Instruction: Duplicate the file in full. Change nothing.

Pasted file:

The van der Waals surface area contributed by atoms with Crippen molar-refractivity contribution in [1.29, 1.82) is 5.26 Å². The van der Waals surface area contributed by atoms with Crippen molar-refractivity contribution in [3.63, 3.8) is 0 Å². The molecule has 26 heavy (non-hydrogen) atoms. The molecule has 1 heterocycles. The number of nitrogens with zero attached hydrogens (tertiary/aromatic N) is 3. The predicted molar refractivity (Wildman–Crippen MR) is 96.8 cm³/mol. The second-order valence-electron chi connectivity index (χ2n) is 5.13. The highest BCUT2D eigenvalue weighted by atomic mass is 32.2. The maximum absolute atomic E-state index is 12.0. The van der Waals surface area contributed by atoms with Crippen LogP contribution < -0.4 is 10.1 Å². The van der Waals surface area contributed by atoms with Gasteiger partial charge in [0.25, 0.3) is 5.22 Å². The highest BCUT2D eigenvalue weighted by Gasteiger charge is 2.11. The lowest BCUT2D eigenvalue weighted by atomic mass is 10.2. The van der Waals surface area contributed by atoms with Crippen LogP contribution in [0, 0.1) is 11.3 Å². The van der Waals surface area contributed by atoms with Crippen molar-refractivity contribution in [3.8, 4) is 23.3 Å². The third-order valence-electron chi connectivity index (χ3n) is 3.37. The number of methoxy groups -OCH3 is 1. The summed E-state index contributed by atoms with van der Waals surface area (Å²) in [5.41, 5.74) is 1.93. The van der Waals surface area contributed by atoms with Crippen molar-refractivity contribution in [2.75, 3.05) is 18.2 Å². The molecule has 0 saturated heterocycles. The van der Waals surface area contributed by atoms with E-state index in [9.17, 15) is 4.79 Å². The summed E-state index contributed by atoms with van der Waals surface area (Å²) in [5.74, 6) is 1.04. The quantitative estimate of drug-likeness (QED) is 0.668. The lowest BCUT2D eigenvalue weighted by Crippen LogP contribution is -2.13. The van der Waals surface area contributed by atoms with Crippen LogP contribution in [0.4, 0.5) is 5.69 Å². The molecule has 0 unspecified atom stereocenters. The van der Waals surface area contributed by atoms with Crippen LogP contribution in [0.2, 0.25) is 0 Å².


The van der Waals surface area contributed by atoms with Crippen molar-refractivity contribution in [1.29, 1.82) is 5.26 Å². The van der Waals surface area contributed by atoms with Crippen molar-refractivity contribution in [3.63, 3.8) is 0 Å². The molecule has 26 heavy (non-hydrogen) atoms. The molecule has 1 heterocycles. The number of nitrogens with zero attached hydrogens (tertiary/aromatic N) is 3. The predicted molar refractivity (Wildman–Crippen MR) is 96.8 cm³/mol. The second-order valence-electron chi connectivity index (χ2n) is 5.13. The highest BCUT2D eigenvalue weighted by atomic mass is 32.2. The maximum absolute atomic E-state index is 12.0. The van der Waals surface area contributed by atoms with Crippen LogP contribution < -0.4 is 10.1 Å². The van der Waals surface area contributed by atoms with Gasteiger partial charge in [0.25, 0.3) is 5.22 Å². The highest BCUT2D eigenvalue weighted by Gasteiger charge is 2.11. The lowest BCUT2D eigenvalue weighted by atomic mass is 10.2. The van der Waals surface area contributed by atoms with Crippen LogP contribution in [0, 0.1) is 11.3 Å². The van der Waals surface area contributed by atoms with Crippen molar-refractivity contribution in [3.8, 4) is 23.3 Å². The third-order valence-electron chi connectivity index (χ3n) is 3.37. The number of methoxy groups -OCH3 is 1. The summed E-state index contributed by atoms with van der Waals surface area (Å²) in [5.41, 5.74) is 1.93. The van der Waals surface area contributed by atoms with Crippen molar-refractivity contribution in [2.75, 3.05) is 18.2 Å². The molecule has 0 saturated heterocycles. The van der Waals surface area contributed by atoms with E-state index in [9.17, 15) is 4.79 Å². The summed E-state index contributed by atoms with van der Waals surface area (Å²) in [5.74, 6) is 1.04. The quantitative estimate of drug-likeness (QED) is 0.668. The lowest BCUT2D eigenvalue weighted by Crippen LogP contribution is -2.13. The van der Waals surface area contributed by atoms with Crippen LogP contribution in [0.4, 0.5) is 5.69 Å². The molecule has 0 unspecified atom stereocenters. The van der Waals surface area contributed by atoms with Crippen LogP contribution in [0.2, 0.25) is 0 Å².